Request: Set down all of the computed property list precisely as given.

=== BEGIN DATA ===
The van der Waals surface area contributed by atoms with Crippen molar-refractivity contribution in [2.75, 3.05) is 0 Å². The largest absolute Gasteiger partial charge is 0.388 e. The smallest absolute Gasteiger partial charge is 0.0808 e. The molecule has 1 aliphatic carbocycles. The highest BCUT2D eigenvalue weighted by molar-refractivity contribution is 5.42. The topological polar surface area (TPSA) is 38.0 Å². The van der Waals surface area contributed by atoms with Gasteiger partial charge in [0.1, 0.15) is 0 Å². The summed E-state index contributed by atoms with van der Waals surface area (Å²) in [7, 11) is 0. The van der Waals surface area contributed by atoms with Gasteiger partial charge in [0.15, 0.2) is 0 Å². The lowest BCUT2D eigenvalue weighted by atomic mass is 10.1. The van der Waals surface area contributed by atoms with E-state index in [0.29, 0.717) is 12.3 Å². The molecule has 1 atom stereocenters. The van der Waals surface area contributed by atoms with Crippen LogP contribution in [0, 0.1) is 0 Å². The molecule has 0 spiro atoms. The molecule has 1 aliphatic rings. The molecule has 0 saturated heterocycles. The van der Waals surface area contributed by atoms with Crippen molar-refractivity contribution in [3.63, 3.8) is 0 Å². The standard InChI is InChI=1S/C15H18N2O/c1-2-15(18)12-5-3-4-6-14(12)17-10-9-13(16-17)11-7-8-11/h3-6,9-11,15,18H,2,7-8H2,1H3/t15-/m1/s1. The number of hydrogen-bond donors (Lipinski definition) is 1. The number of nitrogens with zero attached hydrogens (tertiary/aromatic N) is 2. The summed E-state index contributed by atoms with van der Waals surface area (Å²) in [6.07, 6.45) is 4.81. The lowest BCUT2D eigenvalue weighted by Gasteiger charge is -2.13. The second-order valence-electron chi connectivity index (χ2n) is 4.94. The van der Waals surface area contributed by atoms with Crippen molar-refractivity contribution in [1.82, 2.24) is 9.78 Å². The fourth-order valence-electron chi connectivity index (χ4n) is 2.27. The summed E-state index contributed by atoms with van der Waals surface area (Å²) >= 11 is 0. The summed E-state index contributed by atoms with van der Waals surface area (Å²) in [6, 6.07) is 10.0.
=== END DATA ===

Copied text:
The van der Waals surface area contributed by atoms with Crippen molar-refractivity contribution in [2.75, 3.05) is 0 Å². The largest absolute Gasteiger partial charge is 0.388 e. The smallest absolute Gasteiger partial charge is 0.0808 e. The molecule has 1 aliphatic carbocycles. The highest BCUT2D eigenvalue weighted by molar-refractivity contribution is 5.42. The topological polar surface area (TPSA) is 38.0 Å². The van der Waals surface area contributed by atoms with Gasteiger partial charge in [0.1, 0.15) is 0 Å². The summed E-state index contributed by atoms with van der Waals surface area (Å²) in [7, 11) is 0. The van der Waals surface area contributed by atoms with Gasteiger partial charge in [0.15, 0.2) is 0 Å². The lowest BCUT2D eigenvalue weighted by atomic mass is 10.1. The van der Waals surface area contributed by atoms with E-state index in [0.29, 0.717) is 12.3 Å². The molecule has 1 atom stereocenters. The van der Waals surface area contributed by atoms with Crippen LogP contribution in [0, 0.1) is 0 Å². The molecule has 0 spiro atoms. The molecule has 1 aliphatic rings. The molecule has 0 saturated heterocycles. The van der Waals surface area contributed by atoms with Crippen molar-refractivity contribution in [3.63, 3.8) is 0 Å². The standard InChI is InChI=1S/C15H18N2O/c1-2-15(18)12-5-3-4-6-14(12)17-10-9-13(16-17)11-7-8-11/h3-6,9-11,15,18H,2,7-8H2,1H3/t15-/m1/s1. The number of hydrogen-bond donors (Lipinski definition) is 1. The number of nitrogens with zero attached hydrogens (tertiary/aromatic N) is 2. The summed E-state index contributed by atoms with van der Waals surface area (Å²) in [6.07, 6.45) is 4.81. The lowest BCUT2D eigenvalue weighted by Gasteiger charge is -2.13. The second-order valence-electron chi connectivity index (χ2n) is 4.94. The van der Waals surface area contributed by atoms with Crippen molar-refractivity contribution in [1.82, 2.24) is 9.78 Å². The fourth-order valence-electron chi connectivity index (χ4n) is 2.27. The summed E-state index contributed by atoms with van der Waals surface area (Å²) >= 11 is 0. The summed E-state index contributed by atoms with van der Waals surface area (Å²) in [6, 6.07) is 10.0.